Massage after Breast Cancer

Women who’ve had breast cancer often are recovering from breast surgery. After surgery, common issues are pain and restricted or limited range of motion compared to pre-surgery activity.

For most, recovery consists of rest, medication, and physical therapy but recent research has proved that massage therapy helps manage pain levels and with range of motion, in addition to the mental benefits for depression and anxiety.

With any invasive surgery you will develop scar tissue from the incision site but did you know that scar tissue affects range of motion beyond the incision site? Massaging scar tissue (once healed) keeps the tissue from hardening so much that it affects your movements and the muscles surrounding it.

After surgery, the swelling and bruising of tissues causing discomfort and pain are the same reasons to not want to get a massage. The idea of lying on a table on your chest or being pressed against the padding of a massage chair likely sounds awful. To that I can say there are other ways to comfortably have a massage. Having a breast cancer patient on the massage table just means they are in a side-lying position for easier access to the back and being on the back is also possible.

For those still using drainage tubes I can help assist them onto the table if needed and I am a certified nurse aide so have quite a bit of experience with post-surgery patients. I supply towels, blankets, and pillows, to make your session as comfortable as possible. For post-surgery patients I offer complimentary essential oils if desired.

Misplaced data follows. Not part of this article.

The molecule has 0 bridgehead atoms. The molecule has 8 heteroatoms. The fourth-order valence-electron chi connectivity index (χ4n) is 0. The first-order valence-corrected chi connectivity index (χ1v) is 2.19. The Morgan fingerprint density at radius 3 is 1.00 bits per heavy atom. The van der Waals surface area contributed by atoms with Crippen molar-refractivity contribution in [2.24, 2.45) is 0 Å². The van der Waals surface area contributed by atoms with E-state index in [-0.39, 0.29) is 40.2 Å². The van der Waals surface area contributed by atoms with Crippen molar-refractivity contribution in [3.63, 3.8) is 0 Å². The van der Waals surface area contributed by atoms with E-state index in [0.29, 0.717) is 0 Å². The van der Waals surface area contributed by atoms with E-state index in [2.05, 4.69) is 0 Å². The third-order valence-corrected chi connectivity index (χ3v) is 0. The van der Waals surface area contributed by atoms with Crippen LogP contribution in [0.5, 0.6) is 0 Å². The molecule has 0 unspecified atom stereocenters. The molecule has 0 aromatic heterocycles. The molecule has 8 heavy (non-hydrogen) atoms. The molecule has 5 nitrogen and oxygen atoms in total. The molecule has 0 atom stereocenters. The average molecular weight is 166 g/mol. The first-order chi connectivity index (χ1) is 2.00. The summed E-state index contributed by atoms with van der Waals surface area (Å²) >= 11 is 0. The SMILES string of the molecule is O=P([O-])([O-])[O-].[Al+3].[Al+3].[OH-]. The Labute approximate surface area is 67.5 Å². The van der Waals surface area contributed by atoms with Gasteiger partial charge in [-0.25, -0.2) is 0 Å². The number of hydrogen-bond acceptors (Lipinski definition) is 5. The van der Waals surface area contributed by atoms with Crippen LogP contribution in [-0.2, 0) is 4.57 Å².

Medical evidence suggests massage may speed up healing and lessen the recovery period.

In the International Journal of Therapeutic Massage and Bodywork, it showed that myofascial massage, was able to “significantly reduce the pain and disability associated with breast cancer surgery.”

For the study, 21 women recovering from breast surgery, randomly selected, received either myofascial massage or Swedish massage.

Each woman had 16 massage treatments over eight weeks. They were questioned about pain, disability and quality of life at the start and end of the study.

The evaluator and data collector did not know which massage they were given.

The participants with myofascial massage had a significant reduction in pain and a significant increase in mobility, a feeling of better general health, AND overall quality of life when compared to the other group.

“Myofascial massage is a technique that focuses on applying fascial holds, stretching, stroking, and varied pressure to tissue at modified depths.”

With breast surgery, the fascia which covers muscle is cut through and when fascia heals it becomes tight, uncomfortable and inflamed. “Fascia is a thin layer of connective tissue that encases your body under your skin like a wetsuit and wraps itself around every muscle, joint, and organ.”

Because of this it needs to retain its flexibility to keep everything running smoothly. For pain relief and better mobility massage can help and complement traditional medicine and treatments.

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